LAS CRUCES – Chase Holbrook called his imminent return to New Mexico – now as a college football coach at New Mexico Highlands University – a “happy coincidence.”
Holbrook, who spent the past five years as an assistant coach at McMurry University in Abilene, Texas working for former Aggie head coach Hal Mumme, is expected to be hired at Highlands in the coming days as the program’s offensive coordinator. While the program hasn’t made a formal announcement Holbrook said the hiring is expected within the next week, and a Facebook page dedicated to Highlands football announced the coaching staff’s impending addition last week.
Holbrook, who himself starred for the Aggies at quarterback in Mumme’s “Air-Raid” offense, said he’s excited about returning to New Mexico as a coach. He added his family has ties to the area, as his wife Robin is from Las Cruces and the couple also has family in Albuquerque.
“It came along and it was the perfect opportunity to learn a little more, keep growing and getting better,” Holbrook said. “It’s a good chance to get with a group of guys that have a new vision and to try to pick up some things.”
After graduating from NMSU following the 2009 football season Holbrook was hired by Mumme at McMurry, a Division III athletics institution that was transitioning to the Division II level. He would coach running backs with the War Hawks for two years, then quarterbacks for another two before working as offensive coordinator last season following Mumme’s departure from the program and the promotion of another former Aggie assistant, Mason Miller, to head coach.
Miller himself left McMurry this past offseason and Holbrook said he was made aware of the opening at Highlands, a Division II program located in Las Vegas, NM.
When asked what he’s learned as a college football coach to this point, Holbrook said “I feel like what we did offensively (at McMurry), then considering what I played in, the learning curve was quicker.”
He would then add, “Coaching running backs, that opened my eyes a lot more. If you’re a quarterback, obviously you have an understanding of what you’re doing. But working with running backs, working with the offensive line in the running game, that part of it was a process. But it’s been a good experience to say the least.”
Holbrook said at this point he’s looking to gain experience in coaching, surrounding himself with different perspectives and personalities in the business. When asked of his long-term goals, Holbrook said he’d like to be a head coach.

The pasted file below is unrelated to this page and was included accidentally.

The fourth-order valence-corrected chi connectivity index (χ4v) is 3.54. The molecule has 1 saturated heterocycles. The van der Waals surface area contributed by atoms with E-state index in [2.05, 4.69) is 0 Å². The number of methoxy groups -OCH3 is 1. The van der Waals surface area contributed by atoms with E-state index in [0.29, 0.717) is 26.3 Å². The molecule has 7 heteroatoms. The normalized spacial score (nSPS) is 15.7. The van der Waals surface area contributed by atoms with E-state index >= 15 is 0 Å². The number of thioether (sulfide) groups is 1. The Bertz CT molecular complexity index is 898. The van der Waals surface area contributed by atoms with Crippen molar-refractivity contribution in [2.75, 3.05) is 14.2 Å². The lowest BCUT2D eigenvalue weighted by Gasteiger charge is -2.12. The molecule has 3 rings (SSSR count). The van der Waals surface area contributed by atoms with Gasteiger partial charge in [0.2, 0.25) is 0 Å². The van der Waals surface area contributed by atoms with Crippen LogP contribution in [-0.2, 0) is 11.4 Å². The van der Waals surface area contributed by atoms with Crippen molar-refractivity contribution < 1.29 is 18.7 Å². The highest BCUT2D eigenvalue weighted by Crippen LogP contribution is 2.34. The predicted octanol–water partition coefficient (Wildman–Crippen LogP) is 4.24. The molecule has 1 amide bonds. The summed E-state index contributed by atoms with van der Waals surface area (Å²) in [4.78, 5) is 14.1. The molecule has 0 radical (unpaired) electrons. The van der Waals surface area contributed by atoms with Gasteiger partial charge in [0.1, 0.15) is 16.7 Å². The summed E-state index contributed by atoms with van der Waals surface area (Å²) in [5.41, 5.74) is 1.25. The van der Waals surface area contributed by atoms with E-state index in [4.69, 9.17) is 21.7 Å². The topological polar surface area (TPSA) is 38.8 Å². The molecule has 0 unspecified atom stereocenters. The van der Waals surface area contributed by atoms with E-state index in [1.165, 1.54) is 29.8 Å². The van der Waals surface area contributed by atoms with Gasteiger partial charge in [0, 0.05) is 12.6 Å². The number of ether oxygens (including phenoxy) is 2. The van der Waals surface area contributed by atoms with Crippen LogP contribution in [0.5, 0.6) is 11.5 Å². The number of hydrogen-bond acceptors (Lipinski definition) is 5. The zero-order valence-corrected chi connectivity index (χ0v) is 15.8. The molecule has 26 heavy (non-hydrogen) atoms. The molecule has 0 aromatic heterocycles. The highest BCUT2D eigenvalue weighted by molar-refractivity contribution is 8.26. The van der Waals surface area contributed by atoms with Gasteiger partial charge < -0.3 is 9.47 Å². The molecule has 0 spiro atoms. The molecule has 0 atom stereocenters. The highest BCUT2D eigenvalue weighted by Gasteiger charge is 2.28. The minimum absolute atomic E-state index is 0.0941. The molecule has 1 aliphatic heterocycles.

“Not necessarily at a certain level,” he stated. “Some guys look at Division I or the NFL as the end-all be-all. For myself, I just want to be a head coach one day.”
Holbrook said as offensive coordinator he prefers a quick passing game – three-step drops while spreading the ball to various targets. He added that differs from his college experience slightly, as Mumme implemented more seven-step drops and a vertical passing game.
Holbrook said, while as offensive coordinator at McMurry, the War Hawks threw the ball on roughly 65 percent of their offensive plays. Last year, Holbrook said, McMurry’s offense accumulated just under 4,000 yards passing and just under 2,000 yards rushing, while averaging 38.5 points per game.
Holbrook added that, similar to his college playing days, he doesn’t run a complex offense, rather asking his players to master a handful of concepts without much variation in the gameplan on a week-to-week basis.
“We don’t want to overload the guys,” Holbrook said. “It’s not an extensive playbook.”
He would add, “From an offensive standpoint in particular, playing in our style, it opened me up to how important it is to run the ball and take pressure off the quarterback. It’s important to spread the ball around and take some of the load off of him, and we try to do that.”
Holbrook put up big numbers in the Aggie offense during his playing days. He’s the school’s all-time leader with 11,846 passing yards and 85 touchdowns while being somewhat of an untraditional player at the position – standing close to 6-foot-5 and weighing 245 pounds at the time, the strong-armed Holbrook’s only scholarship offer at quarterback came from Mumme when the coach was at Southeastern Louisiana.
Aside from a quality wide receiving corps, highlighted by standout Chris Williams, Holbrook didn’t always have the sturdiest of supporting casts with the Aggies – bad defenses and kicking games, and without the help of a consistent rushing attack.
Through it all he was a class student-athlete – always humble, playing hurt and perhaps overachieving at times during his NMSU career – and a good fit in Mumme’s quarterback-friendly system.
“Chase was the face of the program for years. He led us,” said former Aggie offensive lineman Polo Gutierrez, who currently coaches running backs at the University of Texas at San Antonio. “He was a coach on the field. Of course we stay in touch to this day. And it’s exciting to see him in the game.”
Playing in the high-octane WAC, the Aggies during that era competed against BCS bowl programs such Boise State and Hawaii, as well as quality mid-major foes such as Fresno State and Nevada.
“I realized the difference between great teams and bad teams isn’t a lot,” Holbrook said when reflecting on his playing days. “It can be four or five plays. You can talk about moral victories, but the good teams find a way to pull it off.”
Mumme concurred, letting out a chuckle as he reminisced about NMSU’s Air-Raid and the days of the WAC.
“We were close to turning it,” the head coach said. “We really were.”
Mumme would then state he believes Holbrook is as good a coach as he was college player.
“I think that says a lot,” Mumme said. “I think very highly of him and Robin. They were great additions to our staff at McMurry, and they’ll be great additions at Highlands.”